a A near-miss complication is a severe obstetric complication that would probably kill the women without timely medical care.
b Woman 8 in Table 1
Relatives regarded the women’s deaths as particularly tragic in light of the resources initially invested in saving them after the near miss and in treating subsequent associated health problems. Cost barriers disrupted referral chains for these women and impeded access to care for chronic health complaints, which may have indirectly or directly contributed to their deaths (Box 1). The cost barrier was particularly high for women with chronic health conditions. Lack of or inadequate treatment of pregnancy-related ailments, such as puerperal infection and anaemia, or of underlying infections or chronic conditions, such as hypertension, HIV infection, tuberculosis or malaria, appear to have contributed to several maternal deaths. These difficulties were exacerbated by social disadvantage, including a lack of social and material support, especially among single women.
Our findings show that the limited availability and poor quality of maternal health-care services can lead not only to immediate death or longer-term disability or illness in women who experience a near miss from severe pregnancy complications, but also to an increased risk of death as long as 4 years after the event. Although targeted emergency care initially saved many women who experienced obstetric complications, those who had a near miss were significantly more likely to die within the next 4 years than those who had an uncomplicated hospital delivery. Notably, these women had a higher risk of dying from a pregnancy-related cause, whether associated with the initial near miss or with the complications of a subsequent pregnancy. Single women were at a particularly high risk, perhaps because of poor material and social support. In addition, an infant born to a woman who had a near miss and subsequently died was also at an increased risk of death. The risk was higher both after the mother’s death and before, as the mother may have been too sick or poor to produce breast milk or to properly care for her infant.28 By contrast, no women with an uncomplicated delivery died from a pregnancy-related cause, and the babies of those who did die survived. Although we lack survival data on women lost to follow-up, we observed that those who had a near miss were more often lost to follow-up than those who did not. Consequently, unrecorded deaths were more likely among these women than among controls.
The verbal autopsy approach used in this study has well-known limitations, including recall bias, since data are sometimes collected months or years after a death.24,29 The validity and reliability of lay respondents’ reports of medical symptoms can also be problematic; their descriptions can be vague and non-medical and can point to a diagnosis that differs from the physician’s. Moreover, respondents cannot provide information on signs that are not detectable without laboratory testing or clinical autopsy. Although verbal autopsies cannot unequivocally identify the immediate cause of death or exclude competing causes, they can indicate the most likely contributing factors. In the absence of death registries, verbal autopsies provide the best means of identifying the likely medical cause of death.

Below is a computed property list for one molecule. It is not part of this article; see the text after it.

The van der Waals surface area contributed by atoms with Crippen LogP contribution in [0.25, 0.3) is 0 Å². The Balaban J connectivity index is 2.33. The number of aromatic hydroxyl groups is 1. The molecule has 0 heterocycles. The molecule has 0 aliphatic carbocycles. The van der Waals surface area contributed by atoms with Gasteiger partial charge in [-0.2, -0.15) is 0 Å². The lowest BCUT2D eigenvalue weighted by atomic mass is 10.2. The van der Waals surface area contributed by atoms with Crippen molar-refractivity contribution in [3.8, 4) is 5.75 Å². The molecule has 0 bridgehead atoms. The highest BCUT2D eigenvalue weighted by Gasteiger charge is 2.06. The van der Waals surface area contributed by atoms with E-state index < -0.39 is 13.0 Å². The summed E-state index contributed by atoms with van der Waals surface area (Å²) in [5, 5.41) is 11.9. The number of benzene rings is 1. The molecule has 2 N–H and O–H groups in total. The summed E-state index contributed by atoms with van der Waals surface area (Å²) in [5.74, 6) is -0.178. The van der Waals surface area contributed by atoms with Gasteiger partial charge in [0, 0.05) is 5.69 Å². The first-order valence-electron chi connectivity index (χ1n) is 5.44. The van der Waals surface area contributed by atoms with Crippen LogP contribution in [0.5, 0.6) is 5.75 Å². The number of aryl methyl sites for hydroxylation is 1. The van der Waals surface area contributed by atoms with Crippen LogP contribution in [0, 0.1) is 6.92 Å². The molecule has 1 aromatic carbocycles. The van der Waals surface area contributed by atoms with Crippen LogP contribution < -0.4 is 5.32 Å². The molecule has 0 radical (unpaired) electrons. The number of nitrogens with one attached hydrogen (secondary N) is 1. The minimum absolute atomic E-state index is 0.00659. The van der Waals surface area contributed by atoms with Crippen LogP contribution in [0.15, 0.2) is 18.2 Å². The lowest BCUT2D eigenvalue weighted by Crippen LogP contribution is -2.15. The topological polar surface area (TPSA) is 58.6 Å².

Women clearly remain at risk of a pregnancy-related death for longer than the 42 days used in standard definitions of maternal death.30 Consequently, the contribution of pregnancy-related deaths to mortality among women of reproductive age is likely to be underestimated. Indeed, extending the definition to include all deaths within 3 months of delivery increases current estimates of maternal mortality in low-income settings by 10% to 15%.30–32 Incorporating late maternal deaths within 1 year of the end of pregnancy would further increase the figure.
Current assessment methods may underrepresent indirect causes of maternal death, which could be aggravated by pregnancy.33 Our study showed that comorbid conditions, such as HIV/AIDS, and diseases of poverty, such as anaemia, contributed to late pregnancy-related deaths after a near miss. Except for direct obstetric complications, HIV infection was the most important contributor to pregnancy-related deaths in our study. This finding supports recent analyses that highlight the contribution of HIV infection to high maternal mortality rates in Africa.34
Our analysis of the structural constraints that limited access to health care and reduced the quality of the care received by women in our study helped us to understand the broader circumstances leading to their deaths. The relatives of women who died highlighted various possible contributing factors: premature hospital discharge; poor postpartum follow-up; inadequately treated underlying conditions; unmet need for contraception; lack of appropriate antenatal care, and inadequate emergency obstetric care in subsequent pregnancies.35 Although firm general conclusions about the health-care system cannot be drawn without supporting data from health-care providers and other stakeholders, studies from Burkina Faso11,18 and other high-mortality countries36 support our informants’ reports that poor service supply and demand act as barriers to maternal health care, both during and after pregnancy.